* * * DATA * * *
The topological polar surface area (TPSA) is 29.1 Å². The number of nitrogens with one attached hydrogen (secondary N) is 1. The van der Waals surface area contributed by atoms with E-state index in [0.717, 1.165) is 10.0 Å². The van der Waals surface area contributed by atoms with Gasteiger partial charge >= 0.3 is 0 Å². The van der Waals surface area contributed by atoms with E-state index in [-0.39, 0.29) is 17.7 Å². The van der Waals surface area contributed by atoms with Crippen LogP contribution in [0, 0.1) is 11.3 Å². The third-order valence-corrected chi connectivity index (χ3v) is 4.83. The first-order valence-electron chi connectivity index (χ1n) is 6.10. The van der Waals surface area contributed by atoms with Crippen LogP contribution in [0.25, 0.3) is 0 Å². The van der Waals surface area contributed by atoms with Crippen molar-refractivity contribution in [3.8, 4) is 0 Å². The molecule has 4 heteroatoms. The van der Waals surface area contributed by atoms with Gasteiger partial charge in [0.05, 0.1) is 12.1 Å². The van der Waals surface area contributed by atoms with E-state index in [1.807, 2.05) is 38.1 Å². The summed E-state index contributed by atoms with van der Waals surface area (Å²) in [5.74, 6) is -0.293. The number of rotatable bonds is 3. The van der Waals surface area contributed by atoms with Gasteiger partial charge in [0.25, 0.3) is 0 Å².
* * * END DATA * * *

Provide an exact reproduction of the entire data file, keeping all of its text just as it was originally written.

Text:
The topological polar surface area (TPSA) is 29.1 Å². The number of nitrogens with one attached hydrogen (secondary N) is 1. The van der Waals surface area contributed by atoms with E-state index in [0.717, 1.165) is 10.0 Å². The van der Waals surface area contributed by atoms with Gasteiger partial charge >= 0.3 is 0 Å². The van der Waals surface area contributed by atoms with E-state index in [-0.39, 0.29) is 17.7 Å². The van der Waals surface area contributed by atoms with Crippen LogP contribution in [0, 0.1) is 11.3 Å². The third-order valence-corrected chi connectivity index (χ3v) is 4.83. The first-order valence-electron chi connectivity index (χ1n) is 6.10. The van der Waals surface area contributed by atoms with Crippen LogP contribution in [0.25, 0.3) is 0 Å². The van der Waals surface area contributed by atoms with Crippen molar-refractivity contribution in [3.8, 4) is 0 Å². The molecule has 4 heteroatoms. The van der Waals surface area contributed by atoms with Gasteiger partial charge in [0.05, 0.1) is 12.1 Å². The van der Waals surface area contributed by atoms with E-state index in [1.807, 2.05) is 38.1 Å². The summed E-state index contributed by atoms with van der Waals surface area (Å²) in [5.74, 6) is -0.293. The number of rotatable bonds is 3. The van der Waals surface area contributed by atoms with Gasteiger partial charge in [0.25, 0.3) is 0 Å².